Past simplePresent simpleFuture simple
Past continuousPresent continuousFuture continuous
Past perfectPresent perfectFuture perfect
Past perfect continuousPresent perfect continuousFuture perfect continuous

 

  • Students will select whichever ones they want; they cannot choose all of them as they only have 9 cells to fill. Students must write the verb in the passive voice according to the tense, such that the future perfect passive for “eat” is will have been eaten (make sure that students remember to include the be verb – been in this case).
  • Again, make sure (monitor) that students are writing the sentences in a random order. Once students are finished, explain that BINGO should only be called for horizontal, vertical, or diagonal streaks.
  • Play the game with the whole class. Teacher reads the tense and calls on a student to say the phrase. Eg:

Teacher: “Past perfect – drive.”

Student: “Had been driven.”

  • Play until a winner shouts BINGO. Clap for the winner. Continue playing until SUPER BINGO is called. Clap again.
  • Tell students to form groups of 3 and create another table of 9 cells. Students should use the remaining tenses that they did not use in the last round. The new verb could be “write”. They will continue playing for another 10 minutes (adding up the time to create the table, writing down the phrases, etc). Teacher will call out the tenses and will write down the names of the first winners of each group on the whiteboard, the first group to earn BINGO, and the first student to earn SUPER BINGO.

BINGO assessed students’ language accuracy, now it’s time for a more independent group task, a way to assess students’ fluency:

Activity 3: Production Task – for language fluency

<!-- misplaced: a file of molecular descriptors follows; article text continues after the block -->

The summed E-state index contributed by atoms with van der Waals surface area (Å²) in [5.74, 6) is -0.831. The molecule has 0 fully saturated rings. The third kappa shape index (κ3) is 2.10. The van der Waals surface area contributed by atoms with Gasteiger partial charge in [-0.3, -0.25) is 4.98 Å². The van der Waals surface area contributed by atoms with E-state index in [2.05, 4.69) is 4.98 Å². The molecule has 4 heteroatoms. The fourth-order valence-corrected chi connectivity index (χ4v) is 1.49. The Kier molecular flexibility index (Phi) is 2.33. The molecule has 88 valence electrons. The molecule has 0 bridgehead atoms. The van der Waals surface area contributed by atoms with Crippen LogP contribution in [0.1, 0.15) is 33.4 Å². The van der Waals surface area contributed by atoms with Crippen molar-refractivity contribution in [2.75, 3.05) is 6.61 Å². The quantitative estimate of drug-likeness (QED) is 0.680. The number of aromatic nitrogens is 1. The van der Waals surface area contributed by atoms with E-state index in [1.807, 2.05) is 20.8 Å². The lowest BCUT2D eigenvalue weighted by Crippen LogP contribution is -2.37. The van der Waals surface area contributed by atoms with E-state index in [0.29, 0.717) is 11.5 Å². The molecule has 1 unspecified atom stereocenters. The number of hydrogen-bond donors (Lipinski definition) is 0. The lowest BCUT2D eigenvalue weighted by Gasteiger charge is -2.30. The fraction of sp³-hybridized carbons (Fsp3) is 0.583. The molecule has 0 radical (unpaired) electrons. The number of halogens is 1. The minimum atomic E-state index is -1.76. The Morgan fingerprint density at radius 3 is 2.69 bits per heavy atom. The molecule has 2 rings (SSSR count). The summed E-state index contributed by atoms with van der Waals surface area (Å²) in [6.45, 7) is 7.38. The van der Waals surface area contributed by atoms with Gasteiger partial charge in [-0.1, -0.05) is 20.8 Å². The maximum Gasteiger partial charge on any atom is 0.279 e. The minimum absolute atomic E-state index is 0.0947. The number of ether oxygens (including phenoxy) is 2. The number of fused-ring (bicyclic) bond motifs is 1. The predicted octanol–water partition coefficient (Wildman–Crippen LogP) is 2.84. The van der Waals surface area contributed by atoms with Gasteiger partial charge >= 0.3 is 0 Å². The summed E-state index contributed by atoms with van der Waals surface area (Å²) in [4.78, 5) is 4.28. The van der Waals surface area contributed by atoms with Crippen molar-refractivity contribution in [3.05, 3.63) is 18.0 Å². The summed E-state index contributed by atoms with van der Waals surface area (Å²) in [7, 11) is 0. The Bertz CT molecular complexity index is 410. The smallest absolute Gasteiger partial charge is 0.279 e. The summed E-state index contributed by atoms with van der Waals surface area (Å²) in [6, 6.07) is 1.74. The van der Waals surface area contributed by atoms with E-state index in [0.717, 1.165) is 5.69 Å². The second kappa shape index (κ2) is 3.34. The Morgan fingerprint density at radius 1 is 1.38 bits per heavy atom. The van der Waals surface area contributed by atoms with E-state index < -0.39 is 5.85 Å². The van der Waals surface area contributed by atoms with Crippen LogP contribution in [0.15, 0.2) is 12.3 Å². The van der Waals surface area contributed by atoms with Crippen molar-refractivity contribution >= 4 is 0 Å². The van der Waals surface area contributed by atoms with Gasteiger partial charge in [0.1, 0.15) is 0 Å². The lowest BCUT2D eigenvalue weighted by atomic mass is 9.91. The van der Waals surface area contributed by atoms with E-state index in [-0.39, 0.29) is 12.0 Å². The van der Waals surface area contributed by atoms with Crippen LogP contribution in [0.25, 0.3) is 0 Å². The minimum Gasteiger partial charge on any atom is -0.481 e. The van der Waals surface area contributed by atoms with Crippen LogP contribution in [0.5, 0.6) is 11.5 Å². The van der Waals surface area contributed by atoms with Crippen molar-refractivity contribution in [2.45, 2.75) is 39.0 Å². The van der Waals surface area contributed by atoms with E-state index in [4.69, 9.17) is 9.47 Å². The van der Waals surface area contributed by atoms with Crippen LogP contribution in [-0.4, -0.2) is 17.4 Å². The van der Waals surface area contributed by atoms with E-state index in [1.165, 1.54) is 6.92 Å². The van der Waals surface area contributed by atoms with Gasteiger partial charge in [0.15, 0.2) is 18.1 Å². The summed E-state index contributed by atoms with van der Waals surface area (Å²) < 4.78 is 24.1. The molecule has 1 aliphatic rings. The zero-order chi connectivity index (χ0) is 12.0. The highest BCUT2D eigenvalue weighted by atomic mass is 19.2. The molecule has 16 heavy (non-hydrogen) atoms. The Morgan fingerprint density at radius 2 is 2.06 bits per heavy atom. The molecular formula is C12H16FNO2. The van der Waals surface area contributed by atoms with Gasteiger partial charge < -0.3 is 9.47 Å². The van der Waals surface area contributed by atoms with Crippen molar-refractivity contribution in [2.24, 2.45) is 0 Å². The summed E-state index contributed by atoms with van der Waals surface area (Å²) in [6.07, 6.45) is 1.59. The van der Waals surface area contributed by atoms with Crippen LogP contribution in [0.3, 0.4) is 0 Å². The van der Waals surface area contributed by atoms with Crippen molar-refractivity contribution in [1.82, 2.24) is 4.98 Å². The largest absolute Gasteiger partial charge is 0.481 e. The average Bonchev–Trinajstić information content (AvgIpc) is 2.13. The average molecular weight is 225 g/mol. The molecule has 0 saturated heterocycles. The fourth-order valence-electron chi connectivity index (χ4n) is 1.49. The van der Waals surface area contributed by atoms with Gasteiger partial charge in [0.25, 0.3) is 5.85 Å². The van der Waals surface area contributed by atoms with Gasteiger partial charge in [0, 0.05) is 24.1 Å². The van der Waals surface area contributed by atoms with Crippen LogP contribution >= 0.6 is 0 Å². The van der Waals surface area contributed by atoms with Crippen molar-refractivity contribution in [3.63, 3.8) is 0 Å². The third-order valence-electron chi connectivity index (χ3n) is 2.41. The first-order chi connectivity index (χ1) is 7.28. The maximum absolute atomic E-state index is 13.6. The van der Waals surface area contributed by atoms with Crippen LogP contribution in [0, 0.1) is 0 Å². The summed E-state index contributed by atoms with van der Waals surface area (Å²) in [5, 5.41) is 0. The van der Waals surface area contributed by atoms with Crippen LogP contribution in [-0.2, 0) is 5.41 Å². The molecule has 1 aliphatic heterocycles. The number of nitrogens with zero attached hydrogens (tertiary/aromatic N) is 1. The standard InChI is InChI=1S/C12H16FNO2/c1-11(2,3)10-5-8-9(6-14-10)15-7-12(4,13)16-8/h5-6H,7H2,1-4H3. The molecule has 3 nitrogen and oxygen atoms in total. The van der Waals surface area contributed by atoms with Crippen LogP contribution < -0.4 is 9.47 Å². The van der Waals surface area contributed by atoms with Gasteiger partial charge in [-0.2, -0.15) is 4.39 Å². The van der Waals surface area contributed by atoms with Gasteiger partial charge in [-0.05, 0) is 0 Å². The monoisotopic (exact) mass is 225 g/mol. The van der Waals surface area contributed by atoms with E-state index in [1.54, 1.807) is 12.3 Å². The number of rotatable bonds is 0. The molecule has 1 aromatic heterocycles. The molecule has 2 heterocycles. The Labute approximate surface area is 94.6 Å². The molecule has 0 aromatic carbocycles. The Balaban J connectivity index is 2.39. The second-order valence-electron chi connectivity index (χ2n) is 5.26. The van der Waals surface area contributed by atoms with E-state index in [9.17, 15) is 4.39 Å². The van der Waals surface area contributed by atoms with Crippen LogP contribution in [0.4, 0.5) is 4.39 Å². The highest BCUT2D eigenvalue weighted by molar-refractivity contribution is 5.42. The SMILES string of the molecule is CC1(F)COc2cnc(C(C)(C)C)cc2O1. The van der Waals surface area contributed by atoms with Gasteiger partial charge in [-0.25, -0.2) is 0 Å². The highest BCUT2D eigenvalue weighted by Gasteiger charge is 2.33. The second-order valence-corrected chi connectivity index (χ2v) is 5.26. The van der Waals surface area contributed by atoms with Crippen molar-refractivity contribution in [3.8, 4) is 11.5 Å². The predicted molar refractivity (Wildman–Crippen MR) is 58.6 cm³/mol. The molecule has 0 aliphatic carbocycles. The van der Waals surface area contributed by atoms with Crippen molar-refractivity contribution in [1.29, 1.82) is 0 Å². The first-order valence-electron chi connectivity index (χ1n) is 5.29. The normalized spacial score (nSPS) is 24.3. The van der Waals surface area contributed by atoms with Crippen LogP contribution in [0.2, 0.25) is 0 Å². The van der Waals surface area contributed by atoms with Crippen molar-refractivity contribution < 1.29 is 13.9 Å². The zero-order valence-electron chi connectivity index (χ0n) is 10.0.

• Create a news report (fictional or real) about an environmental event such as a fire, earthquake, tornado, hurricane, tsunami, blizzard etc. Select a location (city or country) and present it to the class, pointing out your use of the passive tense throughout.

Now, it’s the students’ turn. Here are the “specs” for this project:

  • Two paragraph limit (dialogue / interview / report).
  • 1-2 minute presentation limit (video / audio format).
  • More than 6 passive sentences.
  • 3 students per group.
  • Record your news report with your smartphone and send the file to your teacher.
  • 20 mins to complete report (writing & recording).
  • Use passive voice to deliver information and conditionals to present situations that could have happened given different circumstances.

Passive eg: The rabbit was rescued by the man.

BONUS: Conditional eg: If the wind hadn’t changed so rapidly, the fire wouldn’t have spread so quickly.

Remember, your students will need to experience several different approaches to the passive tense before they are able to reproduce it easily and naturally. The great thing about these activities—particularly BINGO—is that they can be returned to (with added complexity) once students’ confidence increases and they are able to produce more interesting, complex passive voice sentences. Good luck!